Primitiveness and Sovereignty: Conceptions of Temporality in Anthropology and Folklore Studies in Germany (1850s-1930s)
In this project, I argue that in late 19th and early 20th century, claims for territorial sovereignty and social power were closely interlinked with particular notions of temporality. By taking Germany as an exemplary case, the project examines how notions of ‘backwardness’ and ‘primitiveness’, initially used by urban elites in order to legitimate colonial expansion and metropolitan predominance within Germany, could be redefined in order to become the foundation of both regional and national traditions. This was possible because the contemporary concept of ‘primitiveness’ involved two contradicting implications: On the one hand, it could be used within metropolitan centres for justifying the dominance of backward peripheries in the colonies and the European hinterland; on the other hand, it could be used to refer to timeless traditions and hence support regional and national quests for identity and self-empowerment. This project examines these ambivalent and ever-shifting implications of primitiveness by focusing on the emerging scientific disciplines of anthropology and folklore studies, which were closely interrelated until the late 19th century. Scholars such as Adolf Bastian or Richard Andree examined both, domestic and colonial peoples and many later founders of societies for folklore studies had been members of anthropological societies as a matter of course. These ties, however, were gradually loosened at the turn of the century and folklorist examinations of domestic cultures were increasingly integrated into national and regional historical narratives. The project examines the modes of temporality which justified this dissociation and explores in how far it was accompanied by an increased importance of racial theories in anthropological research. It therefore ties in with seminal works of scholars such as Johannes Fabian and Nicholas Thomas on the significance of temporal structures in anthropology but opens up completely new research trajectories by relating their findings to intra-European processes such as nationalism and domestic power struggles. In particular by analysing the epistemological shifts between the two different implications of primitiveness and by examining the sociopolitical processes involved, the project analyses what was described as ‘inventions of tradition’ by European social historians on the one hand and the ‘othering’ of non-European civilisations studied by global historians and postcolonial scholars on the other within one field of analysis and one theoretical framework. This postulate is often cited in postcolonial and global historical writings; however only a few studies so far really have implemented this claim in empirical analyses.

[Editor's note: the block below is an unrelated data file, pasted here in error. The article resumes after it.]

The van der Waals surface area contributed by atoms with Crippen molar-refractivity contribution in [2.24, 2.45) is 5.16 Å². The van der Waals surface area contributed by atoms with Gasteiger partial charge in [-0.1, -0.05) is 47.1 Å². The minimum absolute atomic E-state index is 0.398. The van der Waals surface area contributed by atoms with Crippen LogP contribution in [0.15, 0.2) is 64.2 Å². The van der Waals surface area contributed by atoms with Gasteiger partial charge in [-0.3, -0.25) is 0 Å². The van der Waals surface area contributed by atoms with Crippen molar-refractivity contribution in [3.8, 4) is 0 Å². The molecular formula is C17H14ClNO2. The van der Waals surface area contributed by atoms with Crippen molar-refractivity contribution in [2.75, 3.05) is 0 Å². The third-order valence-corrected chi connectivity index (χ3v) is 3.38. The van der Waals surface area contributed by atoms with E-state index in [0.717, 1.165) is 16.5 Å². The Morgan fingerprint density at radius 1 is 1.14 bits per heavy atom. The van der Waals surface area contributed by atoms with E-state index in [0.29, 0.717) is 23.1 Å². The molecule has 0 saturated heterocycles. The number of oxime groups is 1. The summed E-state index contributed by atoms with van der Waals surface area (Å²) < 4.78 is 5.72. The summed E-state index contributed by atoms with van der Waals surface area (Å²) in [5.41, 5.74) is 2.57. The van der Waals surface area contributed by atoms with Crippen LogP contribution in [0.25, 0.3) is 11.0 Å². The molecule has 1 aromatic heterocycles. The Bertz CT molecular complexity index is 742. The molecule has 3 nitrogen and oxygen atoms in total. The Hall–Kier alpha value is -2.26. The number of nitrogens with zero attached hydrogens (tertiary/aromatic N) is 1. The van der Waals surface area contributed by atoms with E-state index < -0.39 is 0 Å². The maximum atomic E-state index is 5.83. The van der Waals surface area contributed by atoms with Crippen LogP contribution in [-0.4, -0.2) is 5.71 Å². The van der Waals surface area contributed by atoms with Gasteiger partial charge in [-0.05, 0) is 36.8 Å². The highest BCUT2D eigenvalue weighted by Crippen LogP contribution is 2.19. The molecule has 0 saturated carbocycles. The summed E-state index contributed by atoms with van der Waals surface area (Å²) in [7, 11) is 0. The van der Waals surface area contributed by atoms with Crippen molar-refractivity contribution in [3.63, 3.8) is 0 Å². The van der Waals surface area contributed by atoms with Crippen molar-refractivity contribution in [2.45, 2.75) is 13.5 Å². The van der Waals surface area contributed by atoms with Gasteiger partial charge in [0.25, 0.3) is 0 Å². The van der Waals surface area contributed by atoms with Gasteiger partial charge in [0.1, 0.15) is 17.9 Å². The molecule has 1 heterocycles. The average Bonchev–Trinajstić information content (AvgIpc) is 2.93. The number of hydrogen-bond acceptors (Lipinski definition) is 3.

The Global Bourgeoisie. The Rise of the Middle Classes in the Age of Empire
This project examines the emergence of ‘middle classes’ and ‘bourgeois cultures’ across the globe in the long 19th century, as well as their encounters in imperial and non-imperial contexts. It is innovative for the following two reasons: First, it argues that the 19th century saw the establishment of social groups all over the world that shared many characteristics with the European bourgeoisie, and can therefore be described as ‘middle classes’. Second, the it argues that the making of the middle classes across the globe can only be explained by considering the rising transfer of ideas and goods between the Western and non-Western worlds. Instead of understanding the establishment of middle class society as a distinctly Western phenomenon, which became diffused throughout the rest of the world, the project seeks to explore the extent to which it was from its start the result of global interactions and entanglements in the age of empire.
The project entails two strands. One the one hand, I plan to establish an interdisciplinary scholarly network which has been launched with an international conference I organised together with Jürgen Osterhammel and David Motadel in Cambridge in 2015. An edited volume comprising the conference contributions has been published with Princeton University Press. On the other hand, I plan to also cooperate with scholars from political science, anthropology or economics who are currently discussing the emergence of so called new middle classes in countries such as China, India or those of the Middle East and North Africa. One of the key issues of this debate is the argument that strong middle classes are the prerequisite for the establishing of liberal societies in the non-Western countries mentioned. The research network planned will critically assess this claim and therefore be able to make a valuable contribution to highly topical debates in politics and economics on the part of the humanities and social sciences.
Blog on the global middle classes
I am co-editor in chief of an interdisciplinary blog on the topic of the global middle classes. This blog aims at establishing an interdisciplinary and transregional dialogue between researchers engaged in descriptions of the middle classes and pointing out how they dealt with the epistemological challenge of applying a concept devised in the global North to countries of the global South. This shall allow for a better understanding of how to establish research methods in global studies and address social processes whose analysis will be crucial for a better understanding of our globalized world.
Global Middle Classes